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Re: Re: st: drop redundant value labels


From   "Sergiy Radyakin" <serjradyakin@gmail.com>
To   statalist@hsphsun2.harvard.edu
Subject   Re: Re: st: drop redundant value labels
Date   Sun, 17 Feb 2008 03:17:08 -0500

Unless there is some information regarding the selection to the final
sample -- brute force is the only way. It may be direct ( cycle
for-each-value-check-if-it-is-there) or it could be more involved, but
with the same thing going on behind the scenes. One thing to concider
however is whether you have more deleted labels or those that are
kept. E.g. in some cases it might be more efficient to cycle through
the observations that are left, than through all the labels,
especially if they (observations) are unique. Example: you have
observations, each representing an occupation, each occupation has a
label, you want to keep only "dangerous" occupations (defined as you
like). There will likely be relatively few of them among all, so go
brute force by observations, and keep the labels, that they are using.

You can also define your labels as a dataset with two fields: numeric
code and string label. After the selection in the data occurred, you
can merge the two datasets to determine, which labels must be kept.

But the overhead from having the labels should not be very large.

Be advised also, that by dropping the labels, you can significantly
change the meaning of the remaining labels, the problem I had once:

Canada-10
USA-20
Russia-0
China-5
India-20
Germany-0
Rest of the World -50

Let the numbers represent the frequencies, and as you said, you want
to drop those labels, that are not used in the data. By removing
Russia and Germany from the list of labels, you are getting the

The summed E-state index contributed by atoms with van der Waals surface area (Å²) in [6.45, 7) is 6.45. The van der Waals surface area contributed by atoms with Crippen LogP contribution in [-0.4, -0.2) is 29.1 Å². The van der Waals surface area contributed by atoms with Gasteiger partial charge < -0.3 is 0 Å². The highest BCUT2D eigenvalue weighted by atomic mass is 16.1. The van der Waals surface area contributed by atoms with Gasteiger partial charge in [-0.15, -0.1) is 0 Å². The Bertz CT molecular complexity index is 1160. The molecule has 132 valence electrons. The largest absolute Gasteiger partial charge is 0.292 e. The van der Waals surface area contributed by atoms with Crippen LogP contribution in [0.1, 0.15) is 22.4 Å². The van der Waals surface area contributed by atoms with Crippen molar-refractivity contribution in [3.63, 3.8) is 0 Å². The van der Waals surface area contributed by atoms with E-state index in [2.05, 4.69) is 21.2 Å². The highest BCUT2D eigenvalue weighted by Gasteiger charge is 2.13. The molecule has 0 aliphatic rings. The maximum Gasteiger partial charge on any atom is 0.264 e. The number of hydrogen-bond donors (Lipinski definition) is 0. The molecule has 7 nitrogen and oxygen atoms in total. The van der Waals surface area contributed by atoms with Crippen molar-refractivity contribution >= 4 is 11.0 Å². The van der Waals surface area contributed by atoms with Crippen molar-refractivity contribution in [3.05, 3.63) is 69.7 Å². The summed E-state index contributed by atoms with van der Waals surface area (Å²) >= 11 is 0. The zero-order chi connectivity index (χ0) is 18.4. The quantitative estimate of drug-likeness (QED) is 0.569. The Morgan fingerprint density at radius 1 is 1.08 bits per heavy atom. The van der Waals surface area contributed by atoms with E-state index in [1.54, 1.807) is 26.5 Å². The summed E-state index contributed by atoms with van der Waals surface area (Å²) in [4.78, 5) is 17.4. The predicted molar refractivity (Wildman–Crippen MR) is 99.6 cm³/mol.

following:
Canada-10
USA-20
China-5
India-20
Rest of the World -50

Now if someone is looking at this tabulation, it is natural to think
that Russia and Germany are in the category "Rest of the World", since
they are not mentioned, and may, theoretically have positive values,
contributing to those 50. This is probably not something you want to
happen, unless your data is going to be well-well-well documented. In
the extreme case, you have just one label "other" and let your data
user guess, "other than what???"

Best regards, Sergiy Radyakin



On Feb 15, 2008 10:25 PM, David Elliott <dcelliott@gmail.com> wrote:
> In the same vein, I have been looking for a less than brute force way
> to drop individual value definitions for values which are no longer in
> my data.  For example, I have a data set that has literally thousands
> of code descriptions that have been encoded.  When I subsequently
> -keep- only a few values, I still have all the parent dataset's values
> defined which can represent a significant overhead in the resulting
> dataset.  I'd like to reduce the value definitions to only those that
> still have corresponding values.
>
> As I stated above, I can use a brute force approach of cycling through
> individual label value definitions and dropping (-lab def mydef # "" ,
> modify- where # is a value no longer in the dataset), but suspect
> there is a more elegant way to do this.
>
> DCE
>
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